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Who are we?


 

 The 78th Highlanders (Halifax Citadel) Pipe Band is a non-profit, charitable organization whose members perform and instruct the musical arts of the Highland bagpipe, snare drum and other related instruments. The band has been in existence, under different names, since the 1930s and currently has approximately 60 pipers and drummers playing at the Grade 3 and Grade 1 level.

 

 

History and Culture


 

 In the 1930’s, the Halifax Police Department sponsored a Fife and Drum Band which took part in local festivals and parades. That band was dissolved after the Second World War started, with some of its previous members taking a teaching role with the Queen Elizabeth High School Army Cadet Corps Pipe Band which was prominent in Halifax in the late 1950’s and early 1960’s. When the school disbanded the Cadet Corps in the mid 1960’s, the members of the pipe band went out on their own forming a civilian pipe band under the direction of Pipe Major Doug Dewis called the Lovett Scots. This band lasted 2 seasons and gradually morphed into the Wylde Thyme Pipe Band. This band lasted as a parade band from 1968 until 1983 when it had finally run its course.

 In 1983 the band aligned itself with the Halifax Police Department, taking on the sponsorship of the Halifax Police Association (HPA). The Police Chief at the time was labouring under an uncertain climate due to a recent police strike. He was anxious to have an organization aligned with the department which all members of the department could look at with a degree of pride. Under the direction of Pipe Major Wayne Moug, it started competing at the Grade 3 level and has been perennial Champion Supreme in Atlantic Canada at the Grade 3, then 2 then grade 1 level ever since.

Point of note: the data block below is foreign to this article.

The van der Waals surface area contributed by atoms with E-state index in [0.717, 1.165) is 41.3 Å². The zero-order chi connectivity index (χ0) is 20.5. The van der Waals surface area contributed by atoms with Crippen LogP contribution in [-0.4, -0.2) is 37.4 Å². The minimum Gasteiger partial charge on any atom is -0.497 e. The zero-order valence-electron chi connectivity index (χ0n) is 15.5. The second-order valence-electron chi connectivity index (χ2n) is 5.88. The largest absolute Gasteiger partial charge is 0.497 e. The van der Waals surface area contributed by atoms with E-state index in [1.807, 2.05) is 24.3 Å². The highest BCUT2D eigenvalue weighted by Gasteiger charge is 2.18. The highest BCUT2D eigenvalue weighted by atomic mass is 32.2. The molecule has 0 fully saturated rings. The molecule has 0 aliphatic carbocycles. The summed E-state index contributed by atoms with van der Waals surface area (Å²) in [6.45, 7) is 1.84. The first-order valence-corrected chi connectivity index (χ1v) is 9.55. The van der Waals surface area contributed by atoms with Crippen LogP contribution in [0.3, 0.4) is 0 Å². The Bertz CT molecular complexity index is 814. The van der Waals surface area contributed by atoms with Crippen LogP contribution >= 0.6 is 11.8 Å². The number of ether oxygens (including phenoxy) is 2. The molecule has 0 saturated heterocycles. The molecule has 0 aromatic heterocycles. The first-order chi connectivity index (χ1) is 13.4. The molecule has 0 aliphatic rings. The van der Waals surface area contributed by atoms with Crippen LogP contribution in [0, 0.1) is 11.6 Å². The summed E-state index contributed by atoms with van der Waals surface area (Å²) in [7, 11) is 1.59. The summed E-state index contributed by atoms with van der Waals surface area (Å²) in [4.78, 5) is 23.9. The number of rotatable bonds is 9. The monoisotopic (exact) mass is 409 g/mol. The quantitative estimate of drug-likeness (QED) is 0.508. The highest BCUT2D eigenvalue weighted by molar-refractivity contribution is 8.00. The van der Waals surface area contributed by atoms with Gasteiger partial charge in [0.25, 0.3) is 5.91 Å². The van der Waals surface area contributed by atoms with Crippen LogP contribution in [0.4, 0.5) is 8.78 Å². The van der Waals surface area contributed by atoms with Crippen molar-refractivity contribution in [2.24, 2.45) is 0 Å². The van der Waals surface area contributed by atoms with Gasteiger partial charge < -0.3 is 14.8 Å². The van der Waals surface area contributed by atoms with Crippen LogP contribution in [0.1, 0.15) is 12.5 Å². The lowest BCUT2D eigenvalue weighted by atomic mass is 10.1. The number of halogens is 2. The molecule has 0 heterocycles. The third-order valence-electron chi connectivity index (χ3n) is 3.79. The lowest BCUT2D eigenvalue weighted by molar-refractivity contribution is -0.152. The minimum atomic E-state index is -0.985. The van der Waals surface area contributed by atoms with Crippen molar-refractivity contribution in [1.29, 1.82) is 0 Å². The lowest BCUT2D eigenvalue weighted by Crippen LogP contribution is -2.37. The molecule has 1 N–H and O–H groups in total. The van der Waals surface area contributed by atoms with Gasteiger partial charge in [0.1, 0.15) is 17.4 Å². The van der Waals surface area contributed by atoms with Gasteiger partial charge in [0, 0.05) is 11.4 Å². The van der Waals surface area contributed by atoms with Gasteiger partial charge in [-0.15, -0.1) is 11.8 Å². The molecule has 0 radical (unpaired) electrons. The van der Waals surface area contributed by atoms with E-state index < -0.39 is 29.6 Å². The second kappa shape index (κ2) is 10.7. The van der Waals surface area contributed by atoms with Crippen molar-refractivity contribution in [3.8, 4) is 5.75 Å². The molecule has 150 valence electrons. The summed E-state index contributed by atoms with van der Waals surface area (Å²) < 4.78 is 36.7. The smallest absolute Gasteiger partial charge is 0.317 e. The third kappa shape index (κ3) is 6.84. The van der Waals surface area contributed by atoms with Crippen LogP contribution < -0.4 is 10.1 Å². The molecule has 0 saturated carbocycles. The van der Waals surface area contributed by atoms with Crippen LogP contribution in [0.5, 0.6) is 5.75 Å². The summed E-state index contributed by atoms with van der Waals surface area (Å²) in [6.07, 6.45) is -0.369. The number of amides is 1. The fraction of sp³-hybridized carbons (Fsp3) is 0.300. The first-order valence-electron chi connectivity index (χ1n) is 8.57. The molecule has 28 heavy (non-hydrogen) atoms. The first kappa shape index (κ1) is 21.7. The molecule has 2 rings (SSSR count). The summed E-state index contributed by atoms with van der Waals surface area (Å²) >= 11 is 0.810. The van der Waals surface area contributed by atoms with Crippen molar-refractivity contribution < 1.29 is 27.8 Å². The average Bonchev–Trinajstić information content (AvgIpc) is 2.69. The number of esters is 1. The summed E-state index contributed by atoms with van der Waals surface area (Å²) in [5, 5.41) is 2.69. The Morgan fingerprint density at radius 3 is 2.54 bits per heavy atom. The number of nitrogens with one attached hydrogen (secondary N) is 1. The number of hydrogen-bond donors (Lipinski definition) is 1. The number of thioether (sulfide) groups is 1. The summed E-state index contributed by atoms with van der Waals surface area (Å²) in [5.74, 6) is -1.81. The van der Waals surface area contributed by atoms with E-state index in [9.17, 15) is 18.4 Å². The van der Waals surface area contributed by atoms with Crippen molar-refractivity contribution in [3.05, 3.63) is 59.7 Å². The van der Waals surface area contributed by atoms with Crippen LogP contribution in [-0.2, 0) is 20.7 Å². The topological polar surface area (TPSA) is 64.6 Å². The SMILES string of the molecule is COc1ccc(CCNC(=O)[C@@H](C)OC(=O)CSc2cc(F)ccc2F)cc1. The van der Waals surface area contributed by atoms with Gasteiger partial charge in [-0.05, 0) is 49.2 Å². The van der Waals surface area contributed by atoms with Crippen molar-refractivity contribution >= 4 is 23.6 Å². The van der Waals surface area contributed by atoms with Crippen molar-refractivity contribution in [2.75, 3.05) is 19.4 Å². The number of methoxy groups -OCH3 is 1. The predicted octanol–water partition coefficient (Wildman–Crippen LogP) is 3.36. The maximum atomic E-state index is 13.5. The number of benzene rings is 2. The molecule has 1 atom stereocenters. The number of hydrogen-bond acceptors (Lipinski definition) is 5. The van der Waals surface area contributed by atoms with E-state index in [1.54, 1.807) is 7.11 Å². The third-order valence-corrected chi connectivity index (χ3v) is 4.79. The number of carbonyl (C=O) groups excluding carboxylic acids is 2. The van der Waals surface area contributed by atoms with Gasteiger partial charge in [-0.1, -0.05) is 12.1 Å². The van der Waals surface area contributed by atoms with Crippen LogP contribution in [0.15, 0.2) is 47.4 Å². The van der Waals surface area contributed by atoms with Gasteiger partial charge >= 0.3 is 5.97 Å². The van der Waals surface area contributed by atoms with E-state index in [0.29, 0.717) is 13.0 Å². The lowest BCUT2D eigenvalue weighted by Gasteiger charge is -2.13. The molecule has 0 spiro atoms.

During the years the band steadily improved under Pipe Majors Doug Boyd, John Walsh, Jack Maclean and Roderick Maclean to the point where in 1991 they were promoted to Grade 1. They stayed as the Police Pipe Band until 2001 when the Police Department, which had assumed their sponsorship from the HPA in the mid 1990’s released them due to budgetary constraints.

 One week later in June 2001 the band rebadged as the 78th Highlanders (Halifax Citadel) Pipes and Drums, continuing to climb in the international rankings, and maintaining a grade 1 standard of play. It is appropriate that the band now makes its home at the Halifax Citadel with its Regimental Band, Infantry and Detachment of Royal Artillery, all recreating a historical presentation of the “way things were” between 1869-1871, when the British Army’s 78th Highlanders (Ross Shire Buffs) actually garrisoned Citadel Hill. Today’s modern pipe band is an extension of the excellence portrayed at Citadel Hill daily, during the summer season.